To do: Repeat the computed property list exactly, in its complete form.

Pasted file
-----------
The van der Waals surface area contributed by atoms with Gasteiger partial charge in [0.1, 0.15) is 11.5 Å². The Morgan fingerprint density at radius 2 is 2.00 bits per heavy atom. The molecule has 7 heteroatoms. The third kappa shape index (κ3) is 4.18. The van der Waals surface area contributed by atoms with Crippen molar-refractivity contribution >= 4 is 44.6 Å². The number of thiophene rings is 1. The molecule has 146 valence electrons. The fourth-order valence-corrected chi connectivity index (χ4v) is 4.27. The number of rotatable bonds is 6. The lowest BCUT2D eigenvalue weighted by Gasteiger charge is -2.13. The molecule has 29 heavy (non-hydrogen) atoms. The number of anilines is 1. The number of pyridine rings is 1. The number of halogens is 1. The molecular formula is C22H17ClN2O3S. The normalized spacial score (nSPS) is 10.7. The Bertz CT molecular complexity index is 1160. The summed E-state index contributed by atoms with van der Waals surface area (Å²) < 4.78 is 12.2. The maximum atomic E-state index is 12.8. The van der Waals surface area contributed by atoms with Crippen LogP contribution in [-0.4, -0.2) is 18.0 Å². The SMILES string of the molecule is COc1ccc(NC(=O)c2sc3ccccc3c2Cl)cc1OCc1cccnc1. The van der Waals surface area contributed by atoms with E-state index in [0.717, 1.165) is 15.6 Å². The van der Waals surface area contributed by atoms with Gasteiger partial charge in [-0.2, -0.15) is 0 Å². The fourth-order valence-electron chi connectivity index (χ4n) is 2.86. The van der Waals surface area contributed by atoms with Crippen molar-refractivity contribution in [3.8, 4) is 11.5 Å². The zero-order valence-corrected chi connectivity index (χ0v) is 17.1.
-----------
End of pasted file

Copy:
The van der Waals surface area contributed by atoms with Gasteiger partial charge in [0.1, 0.15) is 11.5 Å². The Morgan fingerprint density at radius 2 is 2.00 bits per heavy atom. The molecule has 7 heteroatoms. The third kappa shape index (κ3) is 4.18. The van der Waals surface area contributed by atoms with Crippen molar-refractivity contribution >= 4 is 44.6 Å². The number of thiophene rings is 1. The molecule has 146 valence electrons. The fourth-order valence-corrected chi connectivity index (χ4v) is 4.27. The number of rotatable bonds is 6. The lowest BCUT2D eigenvalue weighted by Gasteiger charge is -2.13. The molecule has 29 heavy (non-hydrogen) atoms. The number of anilines is 1. The number of pyridine rings is 1. The number of halogens is 1. The molecular formula is C22H17ClN2O3S. The normalized spacial score (nSPS) is 10.7. The Bertz CT molecular complexity index is 1160. The summed E-state index contributed by atoms with van der Waals surface area (Å²) < 4.78 is 12.2. The maximum atomic E-state index is 12.8. The van der Waals surface area contributed by atoms with Crippen LogP contribution in [-0.4, -0.2) is 18.0 Å². The SMILES string of the molecule is COc1ccc(NC(=O)c2sc3ccccc3c2Cl)cc1OCc1cccnc1. The van der Waals surface area contributed by atoms with E-state index in [0.717, 1.165) is 15.6 Å². The van der Waals surface area contributed by atoms with Gasteiger partial charge in [-0.2, -0.15) is 0 Å². The fourth-order valence-electron chi connectivity index (χ4n) is 2.86. The van der Waals surface area contributed by atoms with Crippen molar-refractivity contribution in [3.8, 4) is 11.5 Å². The zero-order valence-corrected chi connectivity index (χ0v) is 17.1.